Designing a Group Therapy Exercise
The purpose of group therapy is to help individuals find a way of learning and developing their social skills. In this exercise, the dramatic processes are designed to help produce real-world situations without the pressures or actual, real-world circumstances.
Type of Group
The type of group which would benefit from my exercise is those dealing with social difficulties. The exercise itself involves dramatic therapy which allows for the individuals to be placed into no-pressure, social situations and learn how to manage these situations before applying them to a real life circumstance (Emunah & Johnson, 2009, p40). Dramatic exercises are excellent for improving social and communicative skills and the type of group which could benefit greatly from this are people who are not socially dangerous but rather more socially difficult or awkward.
Stage of Group
The stage of the group would need to be dependent upon their current progress as being ready to undertake such an exercise. In other words, the group would need to be at a point where they were comfortable with one another and had begun to trust each other with more intimate details of their experiences. The exercise can only work if they are happy to carry out the dramatic exercises with one another and are comfortable with receiving constructive criticism as well as learning from one another’s mistakes.
The Purpose of the Exercise
The purpose of the dramatic exercise is to aid the patients’ progress in social situations but without the pressure of doing it in the real world. This strategic approach to therapy allows patients to have a new experience of the world (Gersie, 1996, p42). The purpose is to place people with social difficulties into dramatic situations where they are able to practice their social skills without pressures and the fear of getting it wrong. The use of dramatic exercises provides “prime means of examining, reframing, and resolving current issues, and of discovering new perspectives and options” (Gersie, 1996, p42).
The Purpose of the Exercise: as I would present it to group members
Now that we are at a point where we feel familiar and comfortable with the other members of the group, it is time to start putting our new knowledge into practice by beginning to apply our new social skills to dramatic situations. By carrying out these exercises, we will be able to explore our social capabilities without the fear of ‘getting it wrong’ and by allowing us to have some room to move. This will allow you to discover what feels natural and comfortable to you whilst still learning how to be more socially competent.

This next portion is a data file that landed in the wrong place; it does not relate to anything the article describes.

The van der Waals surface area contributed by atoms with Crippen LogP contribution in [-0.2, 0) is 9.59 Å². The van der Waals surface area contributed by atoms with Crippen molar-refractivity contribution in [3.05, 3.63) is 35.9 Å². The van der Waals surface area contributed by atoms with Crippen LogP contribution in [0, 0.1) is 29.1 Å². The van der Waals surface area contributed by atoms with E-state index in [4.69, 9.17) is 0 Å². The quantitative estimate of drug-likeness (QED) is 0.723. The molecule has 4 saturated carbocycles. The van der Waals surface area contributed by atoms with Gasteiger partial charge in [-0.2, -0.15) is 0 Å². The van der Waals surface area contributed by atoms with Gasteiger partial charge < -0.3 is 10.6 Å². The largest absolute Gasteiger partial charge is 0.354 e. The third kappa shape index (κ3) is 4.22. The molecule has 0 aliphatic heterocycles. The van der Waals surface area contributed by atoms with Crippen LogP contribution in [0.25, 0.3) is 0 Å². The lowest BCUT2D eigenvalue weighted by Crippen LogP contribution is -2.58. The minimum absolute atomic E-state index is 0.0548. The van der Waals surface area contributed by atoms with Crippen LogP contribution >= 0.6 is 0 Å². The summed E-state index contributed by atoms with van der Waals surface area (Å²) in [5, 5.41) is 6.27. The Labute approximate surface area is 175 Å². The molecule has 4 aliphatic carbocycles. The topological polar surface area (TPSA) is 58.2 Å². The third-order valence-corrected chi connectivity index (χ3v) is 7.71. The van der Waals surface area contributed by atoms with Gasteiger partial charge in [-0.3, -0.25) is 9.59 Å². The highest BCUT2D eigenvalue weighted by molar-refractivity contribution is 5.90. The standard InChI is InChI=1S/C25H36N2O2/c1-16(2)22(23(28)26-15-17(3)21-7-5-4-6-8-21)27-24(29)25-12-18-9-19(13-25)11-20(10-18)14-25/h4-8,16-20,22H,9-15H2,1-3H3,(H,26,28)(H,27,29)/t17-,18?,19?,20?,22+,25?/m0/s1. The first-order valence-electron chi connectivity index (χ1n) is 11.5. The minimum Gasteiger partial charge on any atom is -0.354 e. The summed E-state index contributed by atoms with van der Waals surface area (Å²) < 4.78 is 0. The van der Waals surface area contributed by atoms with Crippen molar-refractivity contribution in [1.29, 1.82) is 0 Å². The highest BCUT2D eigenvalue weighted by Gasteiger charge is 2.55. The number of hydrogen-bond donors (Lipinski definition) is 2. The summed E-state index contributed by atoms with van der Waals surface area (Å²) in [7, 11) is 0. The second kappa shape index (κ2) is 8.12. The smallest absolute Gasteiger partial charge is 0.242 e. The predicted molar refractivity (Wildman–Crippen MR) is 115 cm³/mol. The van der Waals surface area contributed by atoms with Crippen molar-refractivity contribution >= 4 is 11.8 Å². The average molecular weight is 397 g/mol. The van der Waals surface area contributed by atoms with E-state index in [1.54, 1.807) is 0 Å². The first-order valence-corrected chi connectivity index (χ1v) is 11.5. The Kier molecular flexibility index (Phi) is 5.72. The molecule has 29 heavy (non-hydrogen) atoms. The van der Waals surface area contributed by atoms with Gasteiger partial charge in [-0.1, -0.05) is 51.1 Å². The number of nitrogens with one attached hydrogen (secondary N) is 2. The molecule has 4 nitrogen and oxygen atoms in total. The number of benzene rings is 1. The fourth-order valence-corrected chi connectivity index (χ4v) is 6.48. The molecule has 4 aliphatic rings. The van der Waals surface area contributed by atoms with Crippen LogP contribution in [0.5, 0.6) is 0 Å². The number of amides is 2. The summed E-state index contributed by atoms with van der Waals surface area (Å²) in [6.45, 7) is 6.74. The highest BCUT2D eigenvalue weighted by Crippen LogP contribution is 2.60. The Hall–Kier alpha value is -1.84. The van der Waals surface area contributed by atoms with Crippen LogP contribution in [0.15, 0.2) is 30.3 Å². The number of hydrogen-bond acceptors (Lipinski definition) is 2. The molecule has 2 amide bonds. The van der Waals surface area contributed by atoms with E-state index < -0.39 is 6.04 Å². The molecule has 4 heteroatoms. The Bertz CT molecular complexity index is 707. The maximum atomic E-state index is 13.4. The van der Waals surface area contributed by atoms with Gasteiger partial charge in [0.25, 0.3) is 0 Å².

Possible Group Member Responses that Would Lead Me to Discontinue It
As with all group therapy exercises its success is contingent upon every member behaving and taking it seriously. Some members of the group may be involved in the therapy because their social awkwardness has taken a violent or aggressive turn and so their involvement in dramatic exercise could procure the same results. Equally, patients could be there for the other end of the spectrum; if their social awkwardness is so crippling that they are too shy to talk or participate then the exercise could also be pointless. Dramatic exercises are well-known for being quite intimidating and scary to some people (see school classrooms, for instance) and as such, for socially awkward people, this exercise might be worse than a normal social situation. It is, therefore, vitally important that every member of the group feels completely comfortable with one another and it is up to the group leader to gauge the situation properly.
Questions To Ask the Group at the Conclusion of the Exercise
Following the end of the exercise, it is important to review the group’s progress by asking a number of questions which will allow them to reflect on their actions as well as those of others around them too:
1. How did you feel knowing that the other person was responding positively to you?
2. Which areas did you feel most uncomfortable with?
3. Which areas did you feel most comfortable with?
4. Did you feel more or less comfortable than when in a normal social situation?
5. Can you think of an area which you would like to work on in the next session?
6. How will you make progress on this?
7. Will you feel willing to practice these skills in between sessions?
Examples of Observations you Might Share with the Group
As a way of directing their progress, it might be prudent to detail some examples of their progress as observed by you. For example:
One of you answered a question without giving your partner the opportunity to respond in kind.
One of you smiled whilst saying you felt fine, helping to empathise your meaning.
Some of you seemed unsure of what to do with your hands, try to find what feels comfortable for you.
It is clear from this discussion that this exercise would work best in conjunction with others because whilst it may help patients to examine their social behaviour, it may also cause them to feel anxious and nervous. The key idea is that they must feel comfortable with one another as a group and the rest will begin to follow naturally.
Emunah, R. & Johnson, D.R. (2009). Current Approaches in Drama Therapy. Illinois: Charles C. Thomas Publishers.
Gersie, A. (1996). Dramatic Approaches to Brief Therapy. London: Jessica Kingsley Publishers.